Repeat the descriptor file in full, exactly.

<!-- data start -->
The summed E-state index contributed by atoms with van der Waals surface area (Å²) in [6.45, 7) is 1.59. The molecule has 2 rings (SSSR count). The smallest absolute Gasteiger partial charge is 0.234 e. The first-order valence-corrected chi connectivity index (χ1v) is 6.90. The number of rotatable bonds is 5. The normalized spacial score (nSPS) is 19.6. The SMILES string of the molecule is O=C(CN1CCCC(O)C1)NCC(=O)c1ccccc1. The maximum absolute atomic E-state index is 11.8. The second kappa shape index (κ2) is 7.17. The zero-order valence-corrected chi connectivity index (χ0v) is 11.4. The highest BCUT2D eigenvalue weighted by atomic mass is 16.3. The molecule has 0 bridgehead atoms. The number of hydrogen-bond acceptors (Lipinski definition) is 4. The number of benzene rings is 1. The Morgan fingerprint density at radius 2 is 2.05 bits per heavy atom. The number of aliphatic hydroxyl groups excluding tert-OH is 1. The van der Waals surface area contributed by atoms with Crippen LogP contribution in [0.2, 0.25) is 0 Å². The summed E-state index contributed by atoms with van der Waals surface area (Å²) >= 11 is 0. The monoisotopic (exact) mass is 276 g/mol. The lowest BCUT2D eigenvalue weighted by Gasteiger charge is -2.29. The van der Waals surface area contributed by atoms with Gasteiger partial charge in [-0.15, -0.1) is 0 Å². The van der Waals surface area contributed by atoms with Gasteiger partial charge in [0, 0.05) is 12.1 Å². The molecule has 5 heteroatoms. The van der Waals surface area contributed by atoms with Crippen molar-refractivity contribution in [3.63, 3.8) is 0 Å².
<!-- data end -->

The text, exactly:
The summed E-state index contributed by atoms with van der Waals surface area (Å²) in [6.45, 7) is 1.59. The molecule has 2 rings (SSSR count). The smallest absolute Gasteiger partial charge is 0.234 e. The first-order valence-corrected chi connectivity index (χ1v) is 6.90. The number of rotatable bonds is 5. The normalized spacial score (nSPS) is 19.6. The SMILES string of the molecule is O=C(CN1CCCC(O)C1)NCC(=O)c1ccccc1. The maximum absolute atomic E-state index is 11.8. The second kappa shape index (κ2) is 7.17. The zero-order valence-corrected chi connectivity index (χ0v) is 11.4. The highest BCUT2D eigenvalue weighted by atomic mass is 16.3. The molecule has 0 bridgehead atoms. The number of hydrogen-bond acceptors (Lipinski definition) is 4. The number of benzene rings is 1. The Morgan fingerprint density at radius 2 is 2.05 bits per heavy atom. The number of aliphatic hydroxyl groups excluding tert-OH is 1. The van der Waals surface area contributed by atoms with Crippen LogP contribution in [0.2, 0.25) is 0 Å². The summed E-state index contributed by atoms with van der Waals surface area (Å²) >= 11 is 0. The monoisotopic (exact) mass is 276 g/mol. The lowest BCUT2D eigenvalue weighted by Gasteiger charge is -2.29. The van der Waals surface area contributed by atoms with Gasteiger partial charge in [-0.15, -0.1) is 0 Å². The van der Waals surface area contributed by atoms with Gasteiger partial charge in [0, 0.05) is 12.1 Å². The molecule has 5 heteroatoms. The van der Waals surface area contributed by atoms with Crippen molar-refractivity contribution in [3.63, 3.8) is 0 Å².